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[IronPython] Jim Hugunin's web log.

 
 
David Wilson
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      08-30-2004
For anyone who is excited about IronPython and it's consequences, you
might find Jim Hugunin's web log to be of particular interest. I didn't
see an announcement for this anywhere so here it is:

http://blogs.msdn.com/hugunin/
http://blogs.msdn.com/hugunin/Rss.aspx

Anti-trust conspiracy theories aside, if Microsoft adopts Python as a
part of it's development toolset, the repercussions for Windows RAD and
scripting are massive, not to mention the effects it would have on the
average Python developer's wages and availability of work.

It would also greatly ease the need to advocate Python in places of
employment, as a Microsoft adopted product, it couldn't be wrong(tm).
This is perhaps the first time where I have been glad to see Microsoft
hijack something. Even if IronPython becomes a commercial offering, I'm
still sold.

Other random thoughts: my experiences of the Python community versus,
eg., the perl community make me believe that Pythonistas are generally
more accepting of commercial solutions than their open source weenie
perl counterparts (*duck*). I'm still unsure as to whether or not this
should be considered a Microsoft marketing strategy for making in-roads
into the "open source scripting market".

My apologies for the poor terminology, this really isn't my department.
Just got a feeling.


David.
 
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Peter Hansen
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      08-30-2004
David Wilson wrote:

> It would also greatly ease the need to advocate Python in places of
> employment, as a Microsoft adopted product, it couldn't be wrong(tm).
> This is perhaps the first time where I have been glad to see Microsoft
> hijack something. Even if IronPython becomes a commercial offering, I'm
> still sold.


Will you still be "sold" if Microsoft embraces and mutates (or
whatever is the pat phrase describing their amoebic methods)
Python by introducing a half dozen incompatible new forms of
syntax and such, confusing newcomers with market mumbo jumbo
and vapourware announcements, stealing away some of the best
minds from the open source community with obscene wages, and
all those other little "couldn't be wrong(tm)" <wink> things
that they have done in the past?

This might be somewhat like what one of our (Canadian) past
Prime Ministers referred to as "sleeping with an elephant" in
reference to living next to the US. "No matter how friendly and
even-tempered the beast, one is affected by every twitch and grunt."

(See http://en.wikiquote.org/wiki/Pierre_Trudeau for a possibly
accurate quote.)

-Peter
 
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=?ISO-8859-15?Q?=22Martin_v=2E_L=F6wis=22?=
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      08-30-2004
David Wilson wrote:
> Other random thoughts: my experiences of the Python community versus,
> eg., the perl community make me believe that Pythonistas are generally
> more accepting of commercial solutions than their open source weenie
> perl counterparts (*duck*).


I don't think this is an accurate description. Instead, Python is not
tied so much in Unix as Perl is (IMO). It is not Python's philosophy
to make all platforms look alike, but rather to expose all features of
a platform to the Python programmer - whether this is /dev/tty on Unix
or the registry on Windows. For features where it makes sense, a common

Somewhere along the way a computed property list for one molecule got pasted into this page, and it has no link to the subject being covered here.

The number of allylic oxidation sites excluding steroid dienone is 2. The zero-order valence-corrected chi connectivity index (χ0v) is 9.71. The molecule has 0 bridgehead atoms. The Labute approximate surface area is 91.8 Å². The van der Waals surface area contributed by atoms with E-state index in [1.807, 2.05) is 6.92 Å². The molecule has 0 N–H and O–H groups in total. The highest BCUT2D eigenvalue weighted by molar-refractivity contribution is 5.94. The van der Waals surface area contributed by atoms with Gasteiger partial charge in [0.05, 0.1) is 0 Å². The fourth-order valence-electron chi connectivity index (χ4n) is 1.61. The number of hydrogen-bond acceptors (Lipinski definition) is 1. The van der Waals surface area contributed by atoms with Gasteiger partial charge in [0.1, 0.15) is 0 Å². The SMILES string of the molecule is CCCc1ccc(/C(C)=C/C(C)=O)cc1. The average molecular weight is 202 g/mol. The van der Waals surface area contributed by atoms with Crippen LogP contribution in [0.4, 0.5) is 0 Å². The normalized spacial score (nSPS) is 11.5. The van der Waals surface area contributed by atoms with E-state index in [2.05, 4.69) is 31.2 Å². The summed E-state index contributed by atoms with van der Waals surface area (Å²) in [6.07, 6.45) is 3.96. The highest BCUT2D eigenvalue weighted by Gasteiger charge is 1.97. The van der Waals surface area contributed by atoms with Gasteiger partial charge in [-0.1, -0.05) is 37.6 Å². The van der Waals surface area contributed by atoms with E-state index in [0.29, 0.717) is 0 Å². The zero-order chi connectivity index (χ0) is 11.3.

interface is established; other features are by nature restricted to
a single platform.

As a result of that philosophy, people are often tempted to port Python
to "strange" platforms (be that Mac OS 9, BeOS, VMS, or the JVM). They
then found that Python maintainers where open to changes resulting from
these ports as long no harm was done to Python "proper" (laissez-faire);
this continues to encourage people to experiment with the language, and
with various platforms.

Regards,
Martin
 
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Donn Cave
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      08-30-2004
In article <(E-Mail Removed)>,
"Martin v. Lowis" <(E-Mail Removed)> wrote:

> David Wilson wrote:
> > Other random thoughts: my experiences of the Python community versus,
> > eg., the perl community make me believe that Pythonistas are generally
> > more accepting of commercial solutions than their open source weenie
> > perl counterparts (*duck*).

>
> I don't think this is an accurate description. Instead, Python is not
> tied so much in Unix as Perl is (IMO). It is not Python's philosophy
> to make all platforms look alike, but rather to expose all features of
> a platform to the Python programmer - whether this is /dev/tty on Unix
> or the registry on Windows. For features where it makes sense, a common
> interface is established; other features are by nature restricted to
> a single platform.
>
> As a result of that philosophy, people are often tempted to port Python
> to "strange" platforms (be that Mac OS 9, BeOS, VMS, or the JVM). They
> then found that Python maintainers where open to changes resulting from
> these ports as long no harm was done to Python "proper" (laissez-faire);
> this continues to encourage people to experiment with the language, and
> with various platforms.


I'll go along with that, it's sure a positive factor for me -
sort of like the NetBSD of programming languages. And to my
way of thinking it's essentially an open source phenomenon.
Python does generally get there before Perl, but it also gets
there before ... Smalltalk? Mathematica? Kind of stumped for
closed source Python competitors. Perl has its own problems
(as does Tcl: "Tk".) I would propose GNU C as an example of
open source software that manages to take root in strange soil.
Written partly by Stallman himself if I remember right.

It might be true that the Python community is relatively free
of stridently ideological open source advocacy, but if Python
had not been open source, none of us would have ever heard of it.
Whether or not it makes sense for all software to be open source,
when it comes to "middle ware" like compilers and interpreters
it makes an awful lot of sense.

Donn Cave, http://www.velocityreviews.com/forums/(E-Mail Removed)

PS: Yes I know there has been an open source Smalltalk for years,
but for a long time it seemed like Smalltalk was dominated
by commercial, closed source implementations, and GNU Smalltalk
was a footnote. At that time it seemed that that language